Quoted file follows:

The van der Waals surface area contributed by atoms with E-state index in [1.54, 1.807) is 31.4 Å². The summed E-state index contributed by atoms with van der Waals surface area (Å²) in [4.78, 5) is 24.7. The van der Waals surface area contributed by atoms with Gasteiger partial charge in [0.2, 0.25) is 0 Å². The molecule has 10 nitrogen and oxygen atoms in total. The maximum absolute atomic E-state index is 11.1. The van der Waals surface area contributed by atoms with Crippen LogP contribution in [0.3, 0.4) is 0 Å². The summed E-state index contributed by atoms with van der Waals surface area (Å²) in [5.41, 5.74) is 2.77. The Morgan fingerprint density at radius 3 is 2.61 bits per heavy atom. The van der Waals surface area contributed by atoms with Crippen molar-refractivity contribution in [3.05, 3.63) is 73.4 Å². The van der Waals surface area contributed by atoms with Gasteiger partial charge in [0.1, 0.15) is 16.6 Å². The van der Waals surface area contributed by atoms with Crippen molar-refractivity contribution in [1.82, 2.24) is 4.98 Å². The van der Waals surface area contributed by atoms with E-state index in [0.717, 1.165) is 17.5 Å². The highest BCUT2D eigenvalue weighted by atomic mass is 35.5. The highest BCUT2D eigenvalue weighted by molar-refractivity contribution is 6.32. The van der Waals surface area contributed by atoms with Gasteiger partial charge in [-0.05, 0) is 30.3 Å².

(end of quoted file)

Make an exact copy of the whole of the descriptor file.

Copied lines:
The van der Waals surface area contributed by atoms with E-state index in [1.54, 1.807) is 31.4 Å². The summed E-state index contributed by atoms with van der Waals surface area (Å²) in [4.78, 5) is 24.7. The van der Waals surface area contributed by atoms with Gasteiger partial charge in [0.2, 0.25) is 0 Å². The molecule has 10 nitrogen and oxygen atoms in total. The maximum absolute atomic E-state index is 11.1. The van der Waals surface area contributed by atoms with Crippen LogP contribution in [0.3, 0.4) is 0 Å². The summed E-state index contributed by atoms with van der Waals surface area (Å²) in [5.41, 5.74) is 2.77. The Morgan fingerprint density at radius 3 is 2.61 bits per heavy atom. The van der Waals surface area contributed by atoms with Crippen molar-refractivity contribution in [3.05, 3.63) is 73.4 Å². The van der Waals surface area contributed by atoms with Gasteiger partial charge in [0.1, 0.15) is 16.6 Å². The van der Waals surface area contributed by atoms with Crippen molar-refractivity contribution in [1.82, 2.24) is 4.98 Å². The van der Waals surface area contributed by atoms with E-state index in [0.717, 1.165) is 17.5 Å². The highest BCUT2D eigenvalue weighted by atomic mass is 35.5. The highest BCUT2D eigenvalue weighted by molar-refractivity contribution is 6.32. The van der Waals surface area contributed by atoms with Gasteiger partial charge in [-0.05, 0) is 30.3 Å².